Monday, January 26, 2009

Simply living

When I started college, my plan was to take off some year to be a missionary, spreading love and help and perhaps even the peace of Christ someplace it was desperately needed. But my grandmother got sick, and I realized that I -- not just anyone, but I, Daina -- was needed at home. I stayed, taught Latvian school religion class, and looked for a job in the area instead. It was all much less of a leap, but perhaps a better fit for my God-given talents.

I thought that I might someday live in a commune, but instead God led me to marry Joe, who is not the commune type at all. So we live in our own house, though we hope to have all kinds of people in an out of it in time. (We are still working on this.)

I always thought that I would live in a house of mis-matching silverware, but Joe really likes the matching stuff, and we got a set for Christmas. It looks very nice. We gave away most of what I had before, though I kept a few of the most beautiful pieces, the old ones decorated with hearts or stars or curlicues, for when I have lunch by myself. Joe and I hope to get much use out of what we have.

I am trying to live the life God would have me live, one based on prayer and good works. I fail miserably sometimes, but in many ways things are going in the direction they should. But I never cease to be amazed at how different this life is than the lives I have at times envisioned.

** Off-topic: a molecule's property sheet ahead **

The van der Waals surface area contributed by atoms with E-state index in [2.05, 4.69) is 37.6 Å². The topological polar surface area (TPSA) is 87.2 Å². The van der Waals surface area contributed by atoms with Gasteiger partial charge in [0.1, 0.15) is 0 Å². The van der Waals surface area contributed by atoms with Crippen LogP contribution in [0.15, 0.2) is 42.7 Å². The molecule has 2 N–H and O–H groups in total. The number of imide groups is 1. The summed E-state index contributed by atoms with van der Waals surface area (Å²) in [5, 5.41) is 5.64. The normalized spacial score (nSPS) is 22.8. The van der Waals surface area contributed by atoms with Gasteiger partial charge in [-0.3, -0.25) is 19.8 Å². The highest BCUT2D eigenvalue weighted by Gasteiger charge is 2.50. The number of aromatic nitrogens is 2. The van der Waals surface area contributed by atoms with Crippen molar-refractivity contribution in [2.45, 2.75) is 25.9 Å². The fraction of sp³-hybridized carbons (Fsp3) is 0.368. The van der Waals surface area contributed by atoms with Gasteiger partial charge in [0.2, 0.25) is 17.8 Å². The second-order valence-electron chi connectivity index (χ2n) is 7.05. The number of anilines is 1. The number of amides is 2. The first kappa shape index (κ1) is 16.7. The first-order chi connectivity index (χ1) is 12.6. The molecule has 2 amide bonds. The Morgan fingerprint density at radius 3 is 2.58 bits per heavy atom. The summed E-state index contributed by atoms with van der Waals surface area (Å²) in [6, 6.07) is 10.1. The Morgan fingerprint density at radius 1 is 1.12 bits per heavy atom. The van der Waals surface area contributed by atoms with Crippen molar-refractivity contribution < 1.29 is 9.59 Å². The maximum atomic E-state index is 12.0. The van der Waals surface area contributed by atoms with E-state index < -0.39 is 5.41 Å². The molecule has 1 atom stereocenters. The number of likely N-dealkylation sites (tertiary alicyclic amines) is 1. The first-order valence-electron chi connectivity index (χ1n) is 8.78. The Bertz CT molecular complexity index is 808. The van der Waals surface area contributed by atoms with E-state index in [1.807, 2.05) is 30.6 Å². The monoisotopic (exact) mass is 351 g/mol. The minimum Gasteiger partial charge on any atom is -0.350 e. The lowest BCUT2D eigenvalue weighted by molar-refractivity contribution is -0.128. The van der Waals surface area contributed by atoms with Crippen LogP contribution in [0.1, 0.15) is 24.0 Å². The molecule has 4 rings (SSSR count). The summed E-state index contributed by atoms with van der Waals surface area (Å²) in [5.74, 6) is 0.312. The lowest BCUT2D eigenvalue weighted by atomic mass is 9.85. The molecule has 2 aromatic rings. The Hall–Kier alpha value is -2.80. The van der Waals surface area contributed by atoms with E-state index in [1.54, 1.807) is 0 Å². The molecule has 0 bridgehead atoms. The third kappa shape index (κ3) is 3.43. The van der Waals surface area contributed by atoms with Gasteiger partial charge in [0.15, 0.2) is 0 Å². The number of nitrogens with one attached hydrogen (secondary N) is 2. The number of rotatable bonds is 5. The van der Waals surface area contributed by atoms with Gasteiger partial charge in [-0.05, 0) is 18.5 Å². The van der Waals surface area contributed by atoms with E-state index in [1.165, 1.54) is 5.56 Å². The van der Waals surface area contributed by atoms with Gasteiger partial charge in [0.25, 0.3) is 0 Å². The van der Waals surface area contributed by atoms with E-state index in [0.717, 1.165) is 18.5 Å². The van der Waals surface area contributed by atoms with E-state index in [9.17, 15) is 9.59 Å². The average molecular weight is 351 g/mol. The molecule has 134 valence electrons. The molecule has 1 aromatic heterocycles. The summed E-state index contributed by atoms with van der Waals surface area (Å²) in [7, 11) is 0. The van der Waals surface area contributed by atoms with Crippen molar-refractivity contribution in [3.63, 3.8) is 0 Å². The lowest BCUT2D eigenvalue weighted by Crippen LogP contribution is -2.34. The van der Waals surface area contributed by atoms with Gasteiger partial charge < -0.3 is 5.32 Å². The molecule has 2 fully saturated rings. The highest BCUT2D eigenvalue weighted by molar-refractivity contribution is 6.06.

This article in the Washington Post Magazine, A Not-So-Simple Life, was really interesting to me, and not just because the main subject once thought of becoming a nun but didn't.  She too wants to pour herself out, but has taken the route I once thought I  might, instead of the route I have taken now. 

The online chat that followed the article was perhaps even more interesting for me. The members of The Simple House talk there about something I first read about in the words of Mother Theresa. The lovely old woman who did so much for the poor of Calcutta and the world noted that in the United States, a rich country, the need for material things is often eclipsed by a need for love, especially among the loneliest of the elderly people, those who cannot leave their rooms and have few visitors. But this need is everywhere, in every neighborhood. It inspires me to read about people stepping out to address that poverty of love.

By the way, I've hung out with the nuns mentioned in the article -- on a Friday, pizza night. They're a lot of fun!

1 comment:

Peter Gardner said...

When I read that article, I thought of you.